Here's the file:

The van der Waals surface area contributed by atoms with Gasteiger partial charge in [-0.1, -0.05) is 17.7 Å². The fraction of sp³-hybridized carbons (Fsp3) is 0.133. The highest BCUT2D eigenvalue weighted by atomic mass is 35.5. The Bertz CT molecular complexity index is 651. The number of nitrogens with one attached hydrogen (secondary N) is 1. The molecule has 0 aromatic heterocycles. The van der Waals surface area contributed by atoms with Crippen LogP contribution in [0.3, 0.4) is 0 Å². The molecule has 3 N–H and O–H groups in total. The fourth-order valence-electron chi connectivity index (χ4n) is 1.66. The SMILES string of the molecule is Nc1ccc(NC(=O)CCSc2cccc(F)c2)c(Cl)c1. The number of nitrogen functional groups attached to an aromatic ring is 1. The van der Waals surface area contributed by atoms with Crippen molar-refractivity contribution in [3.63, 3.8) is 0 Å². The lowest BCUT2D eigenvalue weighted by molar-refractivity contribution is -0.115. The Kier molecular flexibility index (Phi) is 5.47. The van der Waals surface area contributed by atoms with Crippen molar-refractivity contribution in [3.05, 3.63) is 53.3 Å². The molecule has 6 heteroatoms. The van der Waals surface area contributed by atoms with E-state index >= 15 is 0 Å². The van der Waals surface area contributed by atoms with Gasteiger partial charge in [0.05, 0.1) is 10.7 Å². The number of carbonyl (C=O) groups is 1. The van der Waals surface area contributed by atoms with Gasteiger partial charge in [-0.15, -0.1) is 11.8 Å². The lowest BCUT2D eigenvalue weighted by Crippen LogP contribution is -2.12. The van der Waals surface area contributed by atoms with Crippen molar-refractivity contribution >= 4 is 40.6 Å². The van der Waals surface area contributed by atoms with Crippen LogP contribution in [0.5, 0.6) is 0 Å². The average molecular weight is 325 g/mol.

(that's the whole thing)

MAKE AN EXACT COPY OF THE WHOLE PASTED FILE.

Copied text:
The van der Waals surface area contributed by atoms with Gasteiger partial charge in [-0.1, -0.05) is 17.7 Å². The fraction of sp³-hybridized carbons (Fsp3) is 0.133. The highest BCUT2D eigenvalue weighted by atomic mass is 35.5. The Bertz CT molecular complexity index is 651. The number of nitrogens with one attached hydrogen (secondary N) is 1. The molecule has 0 aromatic heterocycles. The van der Waals surface area contributed by atoms with Crippen LogP contribution in [0.3, 0.4) is 0 Å². The molecule has 3 N–H and O–H groups in total. The fourth-order valence-electron chi connectivity index (χ4n) is 1.66. The SMILES string of the molecule is Nc1ccc(NC(=O)CCSc2cccc(F)c2)c(Cl)c1. The number of nitrogen functional groups attached to an aromatic ring is 1. The van der Waals surface area contributed by atoms with Crippen molar-refractivity contribution in [3.63, 3.8) is 0 Å². The lowest BCUT2D eigenvalue weighted by molar-refractivity contribution is -0.115. The Kier molecular flexibility index (Phi) is 5.47. The van der Waals surface area contributed by atoms with Crippen molar-refractivity contribution in [3.05, 3.63) is 53.3 Å². The molecule has 6 heteroatoms. The van der Waals surface area contributed by atoms with E-state index >= 15 is 0 Å². The van der Waals surface area contributed by atoms with Gasteiger partial charge in [0.05, 0.1) is 10.7 Å². The number of carbonyl (C=O) groups is 1. The van der Waals surface area contributed by atoms with Gasteiger partial charge in [-0.15, -0.1) is 11.8 Å². The lowest BCUT2D eigenvalue weighted by Crippen LogP contribution is -2.12. The van der Waals surface area contributed by atoms with Crippen molar-refractivity contribution >= 4 is 40.6 Å². The van der Waals surface area contributed by atoms with Crippen LogP contribution in [0.5, 0.6) is 0 Å². The average molecular weight is 325 g/mol.